Filed under: CDC Watch, Vaccine Exemptions, Vaccine/Disease Analysis
According to the CDC (2002)
However, since the early 1980s, reported pertussis incidence has increased cyclically with peaks occurring every 3–4 years.
And yet whooping cough increases are being described as though they are a new problem. Here is an example, one of many:
Whooping cough cases have outright ballooned in Washington; state health authorities actually declared epidemic status earlier this year, there has been a 13-fold increase in diagnoses since 2011.
Washington — though home to a lot of highly-educated, tech savvy people — is also the epicenter of the U.S. anti-vaccination movement. Over the last few decades, more and more parents there have opted out of inoculating their kids against preventable illnesses. As some 90 percent of any population must be inoculated for vaccines to work — AKA “herd immunity” — many are blaming Washington’s anti-vax camp for spurring the disease’s spread. Read more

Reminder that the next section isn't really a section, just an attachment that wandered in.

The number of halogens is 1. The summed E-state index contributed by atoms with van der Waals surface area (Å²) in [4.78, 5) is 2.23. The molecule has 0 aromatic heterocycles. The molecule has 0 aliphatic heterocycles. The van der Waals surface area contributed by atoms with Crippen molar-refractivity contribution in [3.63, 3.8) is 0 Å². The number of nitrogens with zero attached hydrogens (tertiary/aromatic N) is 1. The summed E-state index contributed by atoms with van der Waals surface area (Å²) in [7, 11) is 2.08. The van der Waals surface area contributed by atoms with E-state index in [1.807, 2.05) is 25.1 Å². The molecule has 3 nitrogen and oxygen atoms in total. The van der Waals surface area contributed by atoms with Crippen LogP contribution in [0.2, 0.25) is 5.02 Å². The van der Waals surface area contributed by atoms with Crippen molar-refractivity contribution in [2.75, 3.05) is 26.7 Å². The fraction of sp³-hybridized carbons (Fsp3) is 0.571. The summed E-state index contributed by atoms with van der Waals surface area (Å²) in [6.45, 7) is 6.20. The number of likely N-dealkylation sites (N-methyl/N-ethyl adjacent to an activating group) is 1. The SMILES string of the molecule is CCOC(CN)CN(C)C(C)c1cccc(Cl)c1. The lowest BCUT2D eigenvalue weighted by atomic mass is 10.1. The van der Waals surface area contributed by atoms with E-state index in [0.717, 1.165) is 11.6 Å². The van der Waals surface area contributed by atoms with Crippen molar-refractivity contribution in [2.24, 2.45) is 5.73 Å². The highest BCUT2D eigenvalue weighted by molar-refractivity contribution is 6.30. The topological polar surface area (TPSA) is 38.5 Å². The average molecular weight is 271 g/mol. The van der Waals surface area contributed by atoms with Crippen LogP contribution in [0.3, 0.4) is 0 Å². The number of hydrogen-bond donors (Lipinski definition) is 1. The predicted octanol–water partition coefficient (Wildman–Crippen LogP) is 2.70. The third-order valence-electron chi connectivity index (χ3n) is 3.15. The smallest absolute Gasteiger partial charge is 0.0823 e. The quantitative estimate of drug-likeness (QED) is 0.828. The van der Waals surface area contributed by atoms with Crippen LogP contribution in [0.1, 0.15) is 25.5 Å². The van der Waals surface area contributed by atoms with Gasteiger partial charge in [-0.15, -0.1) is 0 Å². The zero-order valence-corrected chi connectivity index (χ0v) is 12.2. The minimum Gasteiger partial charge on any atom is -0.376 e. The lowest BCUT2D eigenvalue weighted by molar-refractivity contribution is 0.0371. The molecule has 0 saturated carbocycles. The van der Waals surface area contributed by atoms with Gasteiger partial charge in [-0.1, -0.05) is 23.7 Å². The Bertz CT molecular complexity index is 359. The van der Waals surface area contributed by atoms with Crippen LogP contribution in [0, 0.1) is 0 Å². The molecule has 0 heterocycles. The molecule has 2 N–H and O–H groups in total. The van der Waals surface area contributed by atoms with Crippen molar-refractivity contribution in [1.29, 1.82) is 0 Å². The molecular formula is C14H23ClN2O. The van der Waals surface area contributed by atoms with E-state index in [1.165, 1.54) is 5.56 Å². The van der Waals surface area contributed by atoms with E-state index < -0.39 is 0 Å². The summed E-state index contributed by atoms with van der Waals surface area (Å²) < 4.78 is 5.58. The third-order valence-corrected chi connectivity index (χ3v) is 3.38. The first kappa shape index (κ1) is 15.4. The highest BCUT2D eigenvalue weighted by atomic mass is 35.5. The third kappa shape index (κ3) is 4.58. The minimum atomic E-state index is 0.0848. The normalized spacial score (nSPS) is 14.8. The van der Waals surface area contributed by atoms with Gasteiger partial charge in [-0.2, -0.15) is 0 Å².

Filed under: News, Parents' Pages, Reviews of web-sites, Vaccine Myths, Vaccine Science
This is our second post reviewing the new pro-vaccine site brought to you by Sanofi Pasteur. In our first post we followed up on the claim that the site is science-based. In this one we’ll have a look at claimed authorship and continue our search for scientific references to back-up their declarations.
On the “About ImmYounity” page it is claimed that the information on the site is written by fellow parents:
“There’s a lot of confusing information today about immunizations and parents need the facts. This is why you can look to ImmYounity and Vaccines.com. This Web site is written by moms for moms (and dads, too!) and is grounded in science — the best tool there is to help you make your own decisions about immunization.”